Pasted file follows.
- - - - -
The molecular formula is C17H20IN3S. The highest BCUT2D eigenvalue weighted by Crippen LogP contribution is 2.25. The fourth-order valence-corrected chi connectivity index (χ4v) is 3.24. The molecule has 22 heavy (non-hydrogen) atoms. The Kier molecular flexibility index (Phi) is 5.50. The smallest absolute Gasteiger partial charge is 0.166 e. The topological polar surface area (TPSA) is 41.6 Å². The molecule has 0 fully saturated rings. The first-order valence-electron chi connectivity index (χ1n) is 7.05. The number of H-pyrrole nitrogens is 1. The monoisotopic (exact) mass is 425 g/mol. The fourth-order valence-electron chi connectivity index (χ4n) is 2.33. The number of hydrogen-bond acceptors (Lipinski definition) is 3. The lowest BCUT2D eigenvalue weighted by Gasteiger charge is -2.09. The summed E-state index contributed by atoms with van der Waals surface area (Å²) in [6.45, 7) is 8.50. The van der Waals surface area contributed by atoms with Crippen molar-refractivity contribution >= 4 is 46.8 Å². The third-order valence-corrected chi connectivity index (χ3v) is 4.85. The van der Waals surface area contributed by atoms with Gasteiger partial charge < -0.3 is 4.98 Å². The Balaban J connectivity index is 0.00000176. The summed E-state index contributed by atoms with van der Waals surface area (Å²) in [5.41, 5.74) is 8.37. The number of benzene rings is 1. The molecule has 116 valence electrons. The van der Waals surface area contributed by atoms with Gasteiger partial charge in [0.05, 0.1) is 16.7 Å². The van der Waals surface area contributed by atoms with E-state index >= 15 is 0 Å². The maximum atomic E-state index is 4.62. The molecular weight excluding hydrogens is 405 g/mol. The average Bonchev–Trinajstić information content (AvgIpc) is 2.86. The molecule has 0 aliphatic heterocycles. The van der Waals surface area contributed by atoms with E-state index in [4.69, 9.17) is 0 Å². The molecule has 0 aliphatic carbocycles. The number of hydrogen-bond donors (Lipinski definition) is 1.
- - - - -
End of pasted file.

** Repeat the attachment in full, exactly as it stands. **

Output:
The molecular formula is C17H20IN3S. The highest BCUT2D eigenvalue weighted by Crippen LogP contribution is 2.25. The fourth-order valence-corrected chi connectivity index (χ4v) is 3.24. The molecule has 22 heavy (non-hydrogen) atoms. The Kier molecular flexibility index (Phi) is 5.50. The smallest absolute Gasteiger partial charge is 0.166 e. The topological polar surface area (TPSA) is 41.6 Å². The molecule has 0 fully saturated rings. The first-order valence-electron chi connectivity index (χ1n) is 7.05. The number of H-pyrrole nitrogens is 1. The monoisotopic (exact) mass is 425 g/mol. The fourth-order valence-electron chi connectivity index (χ4n) is 2.33. The number of hydrogen-bond acceptors (Lipinski definition) is 3. The lowest BCUT2D eigenvalue weighted by Gasteiger charge is -2.09. The summed E-state index contributed by atoms with van der Waals surface area (Å²) in [6.45, 7) is 8.50. The van der Waals surface area contributed by atoms with Crippen molar-refractivity contribution >= 4 is 46.8 Å². The third-order valence-corrected chi connectivity index (χ3v) is 4.85. The van der Waals surface area contributed by atoms with Gasteiger partial charge < -0.3 is 4.98 Å². The Balaban J connectivity index is 0.00000176. The summed E-state index contributed by atoms with van der Waals surface area (Å²) in [5.41, 5.74) is 8.37. The number of benzene rings is 1. The molecule has 116 valence electrons. The van der Waals surface area contributed by atoms with Gasteiger partial charge in [0.05, 0.1) is 16.7 Å². The van der Waals surface area contributed by atoms with E-state index >= 15 is 0 Å². The maximum atomic E-state index is 4.62. The molecular weight excluding hydrogens is 405 g/mol. The average Bonchev–Trinajstić information content (AvgIpc) is 2.86. The molecule has 0 aliphatic heterocycles. The van der Waals surface area contributed by atoms with E-state index in [4.69, 9.17) is 0 Å². The molecule has 0 aliphatic carbocycles. The number of hydrogen-bond donors (Lipinski definition) is 1.